38. mathslover
    • 3 years ago
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    LCM of \(\cfrac{1}{a+b} + \cfrac{1}{2(a-b)} \) (denominators) is (a+b)(a-b)2

  39. mathslover
    • 3 years ago
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    Similarly do that there. we have \((x+2)(x-2) \quad\textbf{and}\quad 3(m+2)\) as the denominators

  40. Firejay5
    • 3 years ago
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    it would be 3(m - 2) (m + 2)

  41. mathslover
    • 3 years ago
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    Yeah . and sorry there for using x on the place of m

  42. mathslover
    • 3 years ago
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    So I have : 3(m-2)(m+2) as LCM can you solve the fraction :

  43. Firejay5
    • 3 years ago
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    so what would it be entered in equation editor

  44. mathslover
    • 3 years ago
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    I didn't get you,, please explain!

  45. Firejay5
    • 3 years ago
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    type the problem in fraction form of what we have left

  46. mathslover
    • 3 years ago
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    hmn well it would be hard to say that I have : \(\cfrac{\textbf{yet to come}}{3(m+2)(m-2)}\)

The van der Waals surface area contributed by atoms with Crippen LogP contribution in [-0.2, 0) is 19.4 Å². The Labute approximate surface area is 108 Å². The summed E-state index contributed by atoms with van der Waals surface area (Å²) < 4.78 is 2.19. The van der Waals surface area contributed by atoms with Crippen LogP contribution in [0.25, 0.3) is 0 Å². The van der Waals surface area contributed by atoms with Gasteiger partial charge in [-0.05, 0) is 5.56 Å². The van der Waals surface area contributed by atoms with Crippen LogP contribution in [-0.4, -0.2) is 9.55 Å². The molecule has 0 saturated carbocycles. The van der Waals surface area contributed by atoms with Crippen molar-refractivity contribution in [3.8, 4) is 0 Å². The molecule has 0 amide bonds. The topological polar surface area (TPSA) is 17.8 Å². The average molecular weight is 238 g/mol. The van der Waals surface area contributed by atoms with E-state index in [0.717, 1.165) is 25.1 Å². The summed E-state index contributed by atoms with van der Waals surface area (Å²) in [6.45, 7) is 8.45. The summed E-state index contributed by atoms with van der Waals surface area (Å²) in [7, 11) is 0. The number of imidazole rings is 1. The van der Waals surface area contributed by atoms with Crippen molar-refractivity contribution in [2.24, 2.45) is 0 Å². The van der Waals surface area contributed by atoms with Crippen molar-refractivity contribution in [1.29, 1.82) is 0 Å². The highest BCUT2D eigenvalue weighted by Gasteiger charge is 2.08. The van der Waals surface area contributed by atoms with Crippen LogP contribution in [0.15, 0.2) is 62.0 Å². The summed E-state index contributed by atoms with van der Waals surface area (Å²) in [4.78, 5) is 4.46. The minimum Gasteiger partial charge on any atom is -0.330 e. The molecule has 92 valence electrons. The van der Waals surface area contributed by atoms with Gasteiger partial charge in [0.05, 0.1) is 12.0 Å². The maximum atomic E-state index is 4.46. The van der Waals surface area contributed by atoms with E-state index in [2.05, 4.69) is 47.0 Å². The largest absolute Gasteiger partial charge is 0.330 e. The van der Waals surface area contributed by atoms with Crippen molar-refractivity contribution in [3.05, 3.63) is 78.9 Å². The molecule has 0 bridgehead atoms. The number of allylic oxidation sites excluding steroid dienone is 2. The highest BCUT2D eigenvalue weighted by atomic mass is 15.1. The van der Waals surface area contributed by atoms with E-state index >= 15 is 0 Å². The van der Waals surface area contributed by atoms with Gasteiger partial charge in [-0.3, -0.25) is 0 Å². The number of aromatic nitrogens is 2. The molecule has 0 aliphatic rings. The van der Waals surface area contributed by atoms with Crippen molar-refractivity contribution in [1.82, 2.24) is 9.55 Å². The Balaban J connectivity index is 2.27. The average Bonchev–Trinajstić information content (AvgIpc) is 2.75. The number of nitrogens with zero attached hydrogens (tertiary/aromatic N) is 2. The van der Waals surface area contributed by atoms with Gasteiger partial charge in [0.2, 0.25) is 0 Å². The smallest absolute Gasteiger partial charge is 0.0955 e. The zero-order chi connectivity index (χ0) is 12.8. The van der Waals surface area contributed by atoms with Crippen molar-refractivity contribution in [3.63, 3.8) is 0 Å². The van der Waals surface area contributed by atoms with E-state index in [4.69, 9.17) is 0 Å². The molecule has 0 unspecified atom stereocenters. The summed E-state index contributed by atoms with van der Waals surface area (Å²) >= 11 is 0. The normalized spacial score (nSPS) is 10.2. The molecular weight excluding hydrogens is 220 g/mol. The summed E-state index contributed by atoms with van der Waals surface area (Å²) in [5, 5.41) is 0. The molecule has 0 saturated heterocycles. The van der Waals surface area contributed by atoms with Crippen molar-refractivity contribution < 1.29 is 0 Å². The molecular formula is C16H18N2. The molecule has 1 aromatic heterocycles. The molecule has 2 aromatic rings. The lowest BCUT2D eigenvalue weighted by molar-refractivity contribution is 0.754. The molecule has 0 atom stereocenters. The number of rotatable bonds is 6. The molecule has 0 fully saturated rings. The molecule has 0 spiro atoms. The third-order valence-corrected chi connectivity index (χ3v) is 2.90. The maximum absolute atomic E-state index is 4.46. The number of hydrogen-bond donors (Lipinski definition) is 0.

47. mathslover
    • 3 years ago
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    we have to solve numerator now

  48. mathslover
    • 3 years ago
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    can u do that?

  49. Firejay5
    • 3 years ago
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    wouldn't the numerator m + 2

  50. mathslover
    • 3 years ago
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    No! See : \(\cfrac{1}{(a+b)} + \cfrac{2}{(a-b)} = \cfrac{1(a-b) + 2(a+b)}{(a-b)(a+b)}\)

  51. Firejay5
    • 3 years ago
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    how does it work, you should + across

  52. mathslover
    • 3 years ago
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    |dw:1364264397027:dw|

  53. Firejay5
    • 3 years ago
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    doesn't make sense

  54. mathslover
    • 3 years ago
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    See i have LCM as 3(m+2)(m-2) I divided LCM by the first fraction's denominator that is (m+2)(m-2) to get 3 . Now I multiplied this 3 by the first fractions' numerator that is m